What Every Boy Should Be Taught About Consent

African American boy and girl holding hands

There’s a lot of attention surrounding the new requirement for girls in New Zealand to wear longer skirts to prevent “boys from getting ideas” and to “create a good work environment for male staff.”

Even Erykah Badu weighed in on this story. I thought she, of all people, would come to these girls’ defense. But, Badu agreed with the article and left me and ‘Black Twitter’ dumbfounded. They were talking about grown men sexualizing children and blaming the children for it. And she agreed?

READ: If It’s Not A Clear Yes It’s A No: Honoring Sexual Consent In Relationships

With all the respectability politics policing women and girls, we often forget to educate our boys on their problematic behavior. If we don’t teach them something is wrong, they’ll likely assume it’s right. We have to educate our boys before they grow up to be men who still misunderstand the difference between consensual and non-consensual sex.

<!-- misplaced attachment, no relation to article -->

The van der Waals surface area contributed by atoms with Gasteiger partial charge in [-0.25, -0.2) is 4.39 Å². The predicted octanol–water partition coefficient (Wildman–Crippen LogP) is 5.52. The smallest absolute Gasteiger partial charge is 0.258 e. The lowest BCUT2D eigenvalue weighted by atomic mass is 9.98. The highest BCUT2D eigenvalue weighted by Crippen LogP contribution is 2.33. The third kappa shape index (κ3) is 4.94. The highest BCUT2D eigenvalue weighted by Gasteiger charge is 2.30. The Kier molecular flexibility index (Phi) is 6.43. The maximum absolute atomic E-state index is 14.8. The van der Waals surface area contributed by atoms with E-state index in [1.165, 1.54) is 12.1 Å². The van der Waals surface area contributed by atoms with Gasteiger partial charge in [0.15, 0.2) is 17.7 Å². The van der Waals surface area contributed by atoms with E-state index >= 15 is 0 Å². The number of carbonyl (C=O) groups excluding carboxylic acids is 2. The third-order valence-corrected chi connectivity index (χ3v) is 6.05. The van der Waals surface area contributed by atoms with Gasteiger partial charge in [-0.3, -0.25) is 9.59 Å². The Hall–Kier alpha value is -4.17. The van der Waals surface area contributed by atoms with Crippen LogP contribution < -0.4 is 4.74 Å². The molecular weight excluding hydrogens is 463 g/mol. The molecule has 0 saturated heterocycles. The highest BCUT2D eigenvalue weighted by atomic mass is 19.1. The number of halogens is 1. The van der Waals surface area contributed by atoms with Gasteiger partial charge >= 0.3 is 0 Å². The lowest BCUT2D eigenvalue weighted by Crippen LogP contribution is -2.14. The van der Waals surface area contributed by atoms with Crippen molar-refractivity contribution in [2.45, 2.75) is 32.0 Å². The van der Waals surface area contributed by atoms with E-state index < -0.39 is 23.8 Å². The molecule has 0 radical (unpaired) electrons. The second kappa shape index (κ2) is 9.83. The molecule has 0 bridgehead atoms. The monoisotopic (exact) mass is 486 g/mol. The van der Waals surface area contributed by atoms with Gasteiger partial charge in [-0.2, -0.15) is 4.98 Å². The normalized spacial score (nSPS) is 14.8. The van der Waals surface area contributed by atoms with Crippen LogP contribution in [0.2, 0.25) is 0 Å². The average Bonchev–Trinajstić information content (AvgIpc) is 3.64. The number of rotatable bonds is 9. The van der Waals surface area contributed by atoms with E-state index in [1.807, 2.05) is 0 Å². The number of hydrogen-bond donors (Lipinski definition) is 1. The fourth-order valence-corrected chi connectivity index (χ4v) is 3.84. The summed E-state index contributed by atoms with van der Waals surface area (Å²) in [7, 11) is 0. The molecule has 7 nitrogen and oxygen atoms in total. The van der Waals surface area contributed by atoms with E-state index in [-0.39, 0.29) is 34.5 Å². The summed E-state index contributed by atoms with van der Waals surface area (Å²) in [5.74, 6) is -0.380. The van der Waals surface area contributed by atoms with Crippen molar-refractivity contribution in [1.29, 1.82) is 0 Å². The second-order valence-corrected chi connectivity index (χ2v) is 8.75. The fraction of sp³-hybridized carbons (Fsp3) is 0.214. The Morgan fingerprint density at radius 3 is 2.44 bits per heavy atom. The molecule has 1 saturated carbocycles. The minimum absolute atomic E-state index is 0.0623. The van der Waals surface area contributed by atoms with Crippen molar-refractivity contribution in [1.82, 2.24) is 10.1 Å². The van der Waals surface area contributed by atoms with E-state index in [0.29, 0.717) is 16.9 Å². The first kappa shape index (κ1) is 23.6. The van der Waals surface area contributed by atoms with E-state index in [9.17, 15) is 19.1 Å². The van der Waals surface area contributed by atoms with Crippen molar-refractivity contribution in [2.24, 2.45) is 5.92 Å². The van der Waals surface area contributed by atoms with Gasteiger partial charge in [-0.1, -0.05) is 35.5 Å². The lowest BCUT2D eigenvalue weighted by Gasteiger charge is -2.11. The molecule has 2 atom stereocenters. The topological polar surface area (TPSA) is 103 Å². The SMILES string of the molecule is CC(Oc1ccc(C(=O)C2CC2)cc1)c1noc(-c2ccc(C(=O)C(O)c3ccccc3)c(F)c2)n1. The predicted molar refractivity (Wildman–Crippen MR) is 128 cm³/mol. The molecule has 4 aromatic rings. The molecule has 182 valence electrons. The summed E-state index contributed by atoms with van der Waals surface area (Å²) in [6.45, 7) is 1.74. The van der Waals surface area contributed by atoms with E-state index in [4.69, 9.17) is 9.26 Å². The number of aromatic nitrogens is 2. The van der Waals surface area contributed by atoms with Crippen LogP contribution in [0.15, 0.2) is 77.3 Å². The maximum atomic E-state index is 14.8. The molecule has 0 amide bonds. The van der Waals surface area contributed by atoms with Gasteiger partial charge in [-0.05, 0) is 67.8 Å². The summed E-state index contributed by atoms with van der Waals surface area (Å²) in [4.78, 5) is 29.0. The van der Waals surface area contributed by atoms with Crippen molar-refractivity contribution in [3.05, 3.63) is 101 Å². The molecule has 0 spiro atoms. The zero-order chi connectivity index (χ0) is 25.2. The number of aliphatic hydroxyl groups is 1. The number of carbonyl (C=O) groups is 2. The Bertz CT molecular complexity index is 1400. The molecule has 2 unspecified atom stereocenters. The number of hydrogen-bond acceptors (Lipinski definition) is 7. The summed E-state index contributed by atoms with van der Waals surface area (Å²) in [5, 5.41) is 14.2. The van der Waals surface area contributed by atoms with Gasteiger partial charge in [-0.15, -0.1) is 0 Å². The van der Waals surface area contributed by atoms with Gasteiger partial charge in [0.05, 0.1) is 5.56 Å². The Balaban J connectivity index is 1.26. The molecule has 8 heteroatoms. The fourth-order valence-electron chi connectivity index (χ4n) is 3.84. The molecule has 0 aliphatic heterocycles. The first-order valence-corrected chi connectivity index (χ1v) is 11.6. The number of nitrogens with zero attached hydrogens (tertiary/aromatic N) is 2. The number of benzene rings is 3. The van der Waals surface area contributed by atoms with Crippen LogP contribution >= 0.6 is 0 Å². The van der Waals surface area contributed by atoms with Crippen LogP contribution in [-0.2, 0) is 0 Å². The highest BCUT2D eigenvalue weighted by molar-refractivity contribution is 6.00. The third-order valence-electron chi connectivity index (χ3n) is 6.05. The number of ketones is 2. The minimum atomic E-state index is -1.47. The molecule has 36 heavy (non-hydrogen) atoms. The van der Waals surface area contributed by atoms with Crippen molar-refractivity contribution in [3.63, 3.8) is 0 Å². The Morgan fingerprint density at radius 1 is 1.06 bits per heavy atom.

The next time you have ‘the talk’ don’t forget to mention consent.

“I think in speaking to boys and young men about this issue, it’s worth reminding them that young women may experience sex and its consequences differently than many males (including things that might affect their willingness, like concern about pregnancy and reputation),” said Dr. Carol Queen, the staff sexologist at Good Vibrations.

If you’re tired of being lead on, quit following.

Granted, boys aren’t mind readers. But, they shouldn’t assume that someone wants to have sex with them, even if that person has shown some kind of interest. They should also know being lead on is not a sign for them to pursue someone more aggressively.

“True consent cannot be manipulated. A ‘Yes’ after twenty minutes of whining, guilting, bugging, or begging is not actually a yes. Pretending to be (or willing to do) something you aren’t is not consent,” said Jo Langford, a therapist and a sex educator for teen boys and their parents in Seattle.